Learning from the lessons of history

Yonah Alexander has worked on the forefront of terrorism studies for decades, publishing pioneering research and speaking, writing and analyzing terrorism across more than 50 countries over his 70-year career.

Now a Member of the Board of Regents, Senior Fellow and the Director of the International Center for Terrorism Studies (ICTS) at the Potomac Institute for Policy Studies, an Arlington, Virginia-based nonprofit public policy research institute, Alexander drives advances in terrorism studies and unclassified intelligence through supporting the four-pronged mission to monitor current and future terrorism threats; develop governmental and non-governmental response strategies; communicate on an ongoing basis with policymakers, academia, corporations and more; and researching critical challenges and present findings internationally.

According to Alexander, his life’s work in terrorism studies was inevitable. “I was eight years old when World War II began, and I grew up in Palestine before the creation of Israel and was exposed to numerous security challenges there. I began to wonder why acts of terrorism, state-sponsored violence and other forms of inhumanity were continuing, and so I chose to seek an answer to the question,” says Alexander.

Alexander studied under numerous distinguished academic and professional mentors as the field of terrorism studies grew, earning his Bachelor’s degree in Political Science from Roosevelt University, a Master’s degree in International Relations from The University of Chicago, and a PhD in Public Law and Government from Columbia University. He cites Dr. Edward Teller, one of the early members of the Manhattan Project, among others in Chicago as catalysts for his academic work in terrorism studies.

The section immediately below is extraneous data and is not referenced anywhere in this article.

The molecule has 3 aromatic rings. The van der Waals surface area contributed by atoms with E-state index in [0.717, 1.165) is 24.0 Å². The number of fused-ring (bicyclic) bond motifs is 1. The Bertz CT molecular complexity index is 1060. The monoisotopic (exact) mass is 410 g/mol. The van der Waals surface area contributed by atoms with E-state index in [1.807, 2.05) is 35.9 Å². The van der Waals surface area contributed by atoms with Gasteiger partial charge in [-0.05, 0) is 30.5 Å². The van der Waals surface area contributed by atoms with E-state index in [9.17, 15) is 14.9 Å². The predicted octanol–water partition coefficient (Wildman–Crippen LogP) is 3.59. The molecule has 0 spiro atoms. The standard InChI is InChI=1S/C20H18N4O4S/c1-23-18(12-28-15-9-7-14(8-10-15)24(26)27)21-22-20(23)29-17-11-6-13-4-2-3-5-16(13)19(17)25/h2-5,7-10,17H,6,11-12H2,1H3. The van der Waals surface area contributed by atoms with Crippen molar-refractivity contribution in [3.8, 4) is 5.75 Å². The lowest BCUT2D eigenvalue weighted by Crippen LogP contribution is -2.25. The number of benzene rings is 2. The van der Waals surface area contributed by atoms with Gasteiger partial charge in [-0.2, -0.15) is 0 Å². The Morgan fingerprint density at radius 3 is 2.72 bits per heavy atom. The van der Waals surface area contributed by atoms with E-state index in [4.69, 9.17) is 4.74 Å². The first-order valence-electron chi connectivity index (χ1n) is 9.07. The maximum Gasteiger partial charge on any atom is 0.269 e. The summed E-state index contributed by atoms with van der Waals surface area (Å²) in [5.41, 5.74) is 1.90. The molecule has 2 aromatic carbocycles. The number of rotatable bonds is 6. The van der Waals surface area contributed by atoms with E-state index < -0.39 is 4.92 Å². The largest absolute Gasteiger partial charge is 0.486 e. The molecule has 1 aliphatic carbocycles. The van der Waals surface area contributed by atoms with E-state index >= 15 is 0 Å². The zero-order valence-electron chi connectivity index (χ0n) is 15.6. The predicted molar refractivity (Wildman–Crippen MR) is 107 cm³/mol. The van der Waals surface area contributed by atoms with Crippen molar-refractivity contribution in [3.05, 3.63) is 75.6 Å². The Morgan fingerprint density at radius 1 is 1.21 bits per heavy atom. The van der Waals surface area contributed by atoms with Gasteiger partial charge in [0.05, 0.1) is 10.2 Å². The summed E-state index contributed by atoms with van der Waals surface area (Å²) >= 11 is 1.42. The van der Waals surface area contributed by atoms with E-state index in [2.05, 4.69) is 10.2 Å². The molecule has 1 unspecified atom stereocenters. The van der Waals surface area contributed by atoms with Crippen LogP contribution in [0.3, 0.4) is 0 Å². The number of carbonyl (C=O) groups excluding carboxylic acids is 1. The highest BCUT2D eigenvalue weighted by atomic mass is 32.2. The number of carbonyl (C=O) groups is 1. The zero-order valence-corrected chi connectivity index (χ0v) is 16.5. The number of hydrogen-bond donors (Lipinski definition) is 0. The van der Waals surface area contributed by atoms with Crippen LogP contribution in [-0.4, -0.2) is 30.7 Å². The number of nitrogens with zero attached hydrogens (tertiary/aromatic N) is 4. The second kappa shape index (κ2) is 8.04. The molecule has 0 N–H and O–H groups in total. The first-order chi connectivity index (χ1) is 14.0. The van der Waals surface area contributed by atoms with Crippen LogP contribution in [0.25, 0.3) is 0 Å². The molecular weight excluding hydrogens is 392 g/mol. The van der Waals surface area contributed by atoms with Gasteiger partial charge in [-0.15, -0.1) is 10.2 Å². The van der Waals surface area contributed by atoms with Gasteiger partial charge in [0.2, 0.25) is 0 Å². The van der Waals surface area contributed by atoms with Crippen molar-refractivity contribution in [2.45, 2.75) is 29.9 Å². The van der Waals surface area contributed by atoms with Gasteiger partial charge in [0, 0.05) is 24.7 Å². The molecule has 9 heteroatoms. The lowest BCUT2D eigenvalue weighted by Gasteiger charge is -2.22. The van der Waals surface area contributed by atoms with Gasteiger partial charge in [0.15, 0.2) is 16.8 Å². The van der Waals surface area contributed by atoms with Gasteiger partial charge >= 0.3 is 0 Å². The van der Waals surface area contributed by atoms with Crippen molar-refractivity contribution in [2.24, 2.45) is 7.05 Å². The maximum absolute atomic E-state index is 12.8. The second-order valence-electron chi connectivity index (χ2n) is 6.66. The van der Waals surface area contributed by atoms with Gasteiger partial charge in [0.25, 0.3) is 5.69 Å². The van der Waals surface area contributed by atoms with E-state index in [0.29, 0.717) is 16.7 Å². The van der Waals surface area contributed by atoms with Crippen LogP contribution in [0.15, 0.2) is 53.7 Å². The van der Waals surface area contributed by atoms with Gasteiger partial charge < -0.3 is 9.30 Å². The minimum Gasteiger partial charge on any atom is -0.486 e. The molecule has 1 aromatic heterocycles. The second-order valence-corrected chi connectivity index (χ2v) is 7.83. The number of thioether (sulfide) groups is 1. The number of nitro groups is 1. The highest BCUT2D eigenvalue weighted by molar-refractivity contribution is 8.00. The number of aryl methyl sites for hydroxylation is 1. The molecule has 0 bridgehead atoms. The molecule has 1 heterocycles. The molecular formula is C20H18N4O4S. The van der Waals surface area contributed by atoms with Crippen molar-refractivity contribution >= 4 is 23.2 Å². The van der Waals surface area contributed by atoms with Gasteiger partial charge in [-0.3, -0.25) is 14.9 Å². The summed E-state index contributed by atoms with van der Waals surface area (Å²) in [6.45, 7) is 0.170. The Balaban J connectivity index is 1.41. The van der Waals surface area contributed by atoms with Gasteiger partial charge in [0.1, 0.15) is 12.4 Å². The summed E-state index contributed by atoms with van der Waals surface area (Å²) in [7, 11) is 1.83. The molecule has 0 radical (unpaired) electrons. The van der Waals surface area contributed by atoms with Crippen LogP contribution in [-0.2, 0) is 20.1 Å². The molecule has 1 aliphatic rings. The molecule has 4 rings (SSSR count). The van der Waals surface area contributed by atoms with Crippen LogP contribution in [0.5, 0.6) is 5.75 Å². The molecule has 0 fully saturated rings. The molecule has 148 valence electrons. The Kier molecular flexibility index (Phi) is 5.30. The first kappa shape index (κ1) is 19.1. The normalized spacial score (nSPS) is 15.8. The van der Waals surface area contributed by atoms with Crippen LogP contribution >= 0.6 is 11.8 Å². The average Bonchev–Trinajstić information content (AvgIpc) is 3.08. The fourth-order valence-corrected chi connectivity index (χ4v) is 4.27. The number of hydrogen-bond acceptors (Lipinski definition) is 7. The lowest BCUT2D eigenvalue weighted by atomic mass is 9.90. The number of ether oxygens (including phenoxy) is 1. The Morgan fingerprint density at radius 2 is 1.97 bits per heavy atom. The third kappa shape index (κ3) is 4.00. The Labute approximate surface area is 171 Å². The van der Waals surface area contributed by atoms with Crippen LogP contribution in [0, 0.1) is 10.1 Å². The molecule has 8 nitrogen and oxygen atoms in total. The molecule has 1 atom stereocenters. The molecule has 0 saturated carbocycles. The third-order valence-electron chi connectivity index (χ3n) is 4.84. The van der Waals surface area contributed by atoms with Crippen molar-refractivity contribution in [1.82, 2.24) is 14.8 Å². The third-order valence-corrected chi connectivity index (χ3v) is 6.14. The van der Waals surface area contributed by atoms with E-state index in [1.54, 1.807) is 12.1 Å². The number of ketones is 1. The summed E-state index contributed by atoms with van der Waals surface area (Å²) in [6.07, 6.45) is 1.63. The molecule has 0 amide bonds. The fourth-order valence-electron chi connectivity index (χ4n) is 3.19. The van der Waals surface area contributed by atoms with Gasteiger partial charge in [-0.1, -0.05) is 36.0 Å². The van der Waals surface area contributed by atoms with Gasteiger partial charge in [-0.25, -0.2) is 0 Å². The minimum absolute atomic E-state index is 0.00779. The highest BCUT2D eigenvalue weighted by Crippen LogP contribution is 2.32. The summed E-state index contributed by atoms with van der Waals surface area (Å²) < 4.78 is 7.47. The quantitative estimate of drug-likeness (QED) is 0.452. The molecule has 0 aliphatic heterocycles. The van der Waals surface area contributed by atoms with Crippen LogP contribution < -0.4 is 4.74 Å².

“I am deeply appreciative to numerous colleagues and mentors throughout the world who contributed to thinking and trying to develop communication and information sharing to see how we can respond effectively to terrorism and violence,” Alexander says.

He listed numerous American icons such as, Professor Hans Morgenthau, Justice Phillip Jessup and Madeleine Albright (Former Secretary of State) as mentors and inspirations to his career. During his long career, Alexander was also guided and interacted with Henry Kissinger, Stuart Eizenstat, Arthur Goldberg, Abraham Sofaer, Alfred Gray, Wesley Clark, William Webster, Clarence Kelley, Robert Mueller, Al Gore, Joseph Lieberman, Thomas Ridge and Rita Colwell. Additionally, he collaborated academically with many foreign leaders from Israel to Morocco and Japan. According to decades-long academic and professional assessments by members of the security community, Alexander’s accomplishments are, indeed, pioneering in an uncharted field.

Alexander has researched, chronicled and contributed to critical policy around terrorism since the 1950s. He has authored seminal works on al-Qaida, tracked cyber warfare from its inception, and documented the evolution of U.S. and international terrorism policy, among his more than 100 published books on terrorism and counterterrorism. He is the founder of five academic journals, including Terrorism; Minorities and Group Rights; Political Communication and Persuasion; NATO’s Partnership for Peace Review; and Terrorism: An Electronic Journal & Knowledge Base. Alexander’s work is archived in Stanford University’s Hoover Library and accessed regularly by other researchers in the field.